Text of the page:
The young people laughed when the ATM asked them if they required “some moolah for ya sky rocket”. The machine, in Spitalfields, was one of five Cockney cash dispensers from East London to Barnet that began dispensing “moolah” yesterday morning.
Bank Machine, which runs 2,500 ATMs across the country, was aiming to amuse, but it has grander ambitions too. It hopes to follow the Cockney cash machines with Brummie, Geordie, Scouse and Scots ATMs. It hopes that ATMs will serve to keep these dialects alive in Britain.
But John Strachan, 52, an IT worker from Dundee, found the experience troubling. When it offered to serve him in English or Cockney, he suspected a hoax. He selected Cockney.
“Readin’ your bladder of lard”, read the message on the screen. It asked for his “Huckleberry Finn”. Then more bewildering questions: did he wanted to see his balance on the Charlie Sheen? Did he wish to change his Huckleberry Finn or did he simply require sausage and mash, with or without a receipt?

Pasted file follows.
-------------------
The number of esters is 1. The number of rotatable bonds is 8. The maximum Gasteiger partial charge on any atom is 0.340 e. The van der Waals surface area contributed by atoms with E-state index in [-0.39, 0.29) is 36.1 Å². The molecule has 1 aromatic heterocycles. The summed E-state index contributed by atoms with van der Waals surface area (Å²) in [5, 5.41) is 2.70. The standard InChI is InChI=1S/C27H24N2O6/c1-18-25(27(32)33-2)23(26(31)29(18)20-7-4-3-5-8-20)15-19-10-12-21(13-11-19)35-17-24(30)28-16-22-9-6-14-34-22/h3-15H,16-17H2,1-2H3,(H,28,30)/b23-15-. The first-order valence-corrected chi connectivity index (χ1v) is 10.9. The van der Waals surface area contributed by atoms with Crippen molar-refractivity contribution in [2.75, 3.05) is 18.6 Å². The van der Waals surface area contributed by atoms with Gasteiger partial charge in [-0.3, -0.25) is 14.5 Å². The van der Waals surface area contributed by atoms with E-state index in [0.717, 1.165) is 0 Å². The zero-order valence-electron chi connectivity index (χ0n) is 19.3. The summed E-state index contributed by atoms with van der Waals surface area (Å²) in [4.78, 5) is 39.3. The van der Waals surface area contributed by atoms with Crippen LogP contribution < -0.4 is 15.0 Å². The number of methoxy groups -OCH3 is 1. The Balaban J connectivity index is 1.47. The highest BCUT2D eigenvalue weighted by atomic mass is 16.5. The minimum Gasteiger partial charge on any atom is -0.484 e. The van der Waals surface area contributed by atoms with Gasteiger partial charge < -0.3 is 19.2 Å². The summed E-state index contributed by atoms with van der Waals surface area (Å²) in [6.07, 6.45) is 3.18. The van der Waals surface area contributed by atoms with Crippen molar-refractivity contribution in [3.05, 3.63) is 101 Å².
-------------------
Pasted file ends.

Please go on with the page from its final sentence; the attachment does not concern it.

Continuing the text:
After the concept was explained to him, he was so indignant that he resorted to slang himself: “It’s complete pants,” he said. “Using an ATM is a very sensitive moment.”
Others customers — a receptionist from Buckinghamshire, a product manager from Wimbledon, even a Frenchman — seemed delighted to be addressed in Cockney.
There seemed to be a scarcity of real Cockneys in Spitalfields to communicate with the cash machine in their mother tongue.
Farther east, however, next to the Cockney cash machine in Hackney, Roy Parker, 62, a bona fide Cockney, was working behind the counter of a mini-cab firm. So, what did he think of the ATM outside?
“Real Cockneys don’t have bank accounts or all that palava,” he said. “They put it under the mattress.”